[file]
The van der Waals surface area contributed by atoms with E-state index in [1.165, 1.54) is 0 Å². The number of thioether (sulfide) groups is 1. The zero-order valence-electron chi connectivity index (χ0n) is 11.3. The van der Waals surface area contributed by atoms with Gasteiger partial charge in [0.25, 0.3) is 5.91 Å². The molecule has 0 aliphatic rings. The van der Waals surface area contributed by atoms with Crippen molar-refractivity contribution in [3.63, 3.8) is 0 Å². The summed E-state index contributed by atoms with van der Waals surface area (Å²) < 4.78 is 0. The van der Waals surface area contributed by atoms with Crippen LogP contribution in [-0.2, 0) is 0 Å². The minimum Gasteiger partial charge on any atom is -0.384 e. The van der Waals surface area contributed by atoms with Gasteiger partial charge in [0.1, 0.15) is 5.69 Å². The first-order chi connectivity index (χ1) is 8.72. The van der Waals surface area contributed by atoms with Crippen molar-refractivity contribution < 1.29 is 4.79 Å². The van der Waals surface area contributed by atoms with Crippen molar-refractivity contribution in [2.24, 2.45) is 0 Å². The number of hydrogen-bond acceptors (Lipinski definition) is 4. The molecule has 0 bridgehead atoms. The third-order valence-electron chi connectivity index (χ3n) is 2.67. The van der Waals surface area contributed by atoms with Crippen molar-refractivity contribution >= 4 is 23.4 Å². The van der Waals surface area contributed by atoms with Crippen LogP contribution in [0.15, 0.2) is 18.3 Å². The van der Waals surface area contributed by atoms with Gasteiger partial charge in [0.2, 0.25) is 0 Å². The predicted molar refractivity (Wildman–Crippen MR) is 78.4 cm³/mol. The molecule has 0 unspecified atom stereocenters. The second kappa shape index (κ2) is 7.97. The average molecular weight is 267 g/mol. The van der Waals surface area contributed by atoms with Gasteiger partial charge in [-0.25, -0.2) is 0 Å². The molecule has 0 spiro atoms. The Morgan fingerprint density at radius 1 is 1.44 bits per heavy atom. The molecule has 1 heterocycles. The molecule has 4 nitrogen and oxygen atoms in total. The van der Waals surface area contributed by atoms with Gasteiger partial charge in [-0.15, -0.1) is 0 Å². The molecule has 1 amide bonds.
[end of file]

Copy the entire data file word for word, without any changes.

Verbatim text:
The van der Waals surface area contributed by atoms with E-state index in [1.165, 1.54) is 0 Å². The number of thioether (sulfide) groups is 1. The zero-order valence-electron chi connectivity index (χ0n) is 11.3. The van der Waals surface area contributed by atoms with Gasteiger partial charge in [0.25, 0.3) is 5.91 Å². The molecule has 0 aliphatic rings. The van der Waals surface area contributed by atoms with Crippen molar-refractivity contribution in [3.63, 3.8) is 0 Å². The summed E-state index contributed by atoms with van der Waals surface area (Å²) < 4.78 is 0. The van der Waals surface area contributed by atoms with Crippen LogP contribution in [-0.2, 0) is 0 Å². The minimum Gasteiger partial charge on any atom is -0.384 e. The van der Waals surface area contributed by atoms with Gasteiger partial charge in [0.1, 0.15) is 5.69 Å². The first-order chi connectivity index (χ1) is 8.72. The van der Waals surface area contributed by atoms with Crippen molar-refractivity contribution < 1.29 is 4.79 Å². The van der Waals surface area contributed by atoms with Crippen molar-refractivity contribution in [2.24, 2.45) is 0 Å². The number of hydrogen-bond acceptors (Lipinski definition) is 4. The molecule has 0 bridgehead atoms. The third-order valence-electron chi connectivity index (χ3n) is 2.67. The van der Waals surface area contributed by atoms with Crippen molar-refractivity contribution >= 4 is 23.4 Å². The van der Waals surface area contributed by atoms with Crippen LogP contribution in [0.15, 0.2) is 18.3 Å². The van der Waals surface area contributed by atoms with Gasteiger partial charge in [0.2, 0.25) is 0 Å². The predicted molar refractivity (Wildman–Crippen MR) is 78.4 cm³/mol. The molecule has 0 unspecified atom stereocenters. The second kappa shape index (κ2) is 7.97. The average molecular weight is 267 g/mol. The van der Waals surface area contributed by atoms with Gasteiger partial charge in [-0.25, -0.2) is 0 Å². The molecule has 0 spiro atoms. The Morgan fingerprint density at radius 1 is 1.44 bits per heavy atom. The molecule has 1 heterocycles. The molecule has 4 nitrogen and oxygen atoms in total. The van der Waals surface area contributed by atoms with Gasteiger partial charge in [-0.15, -0.1) is 0 Å². The molecule has 1 amide bonds.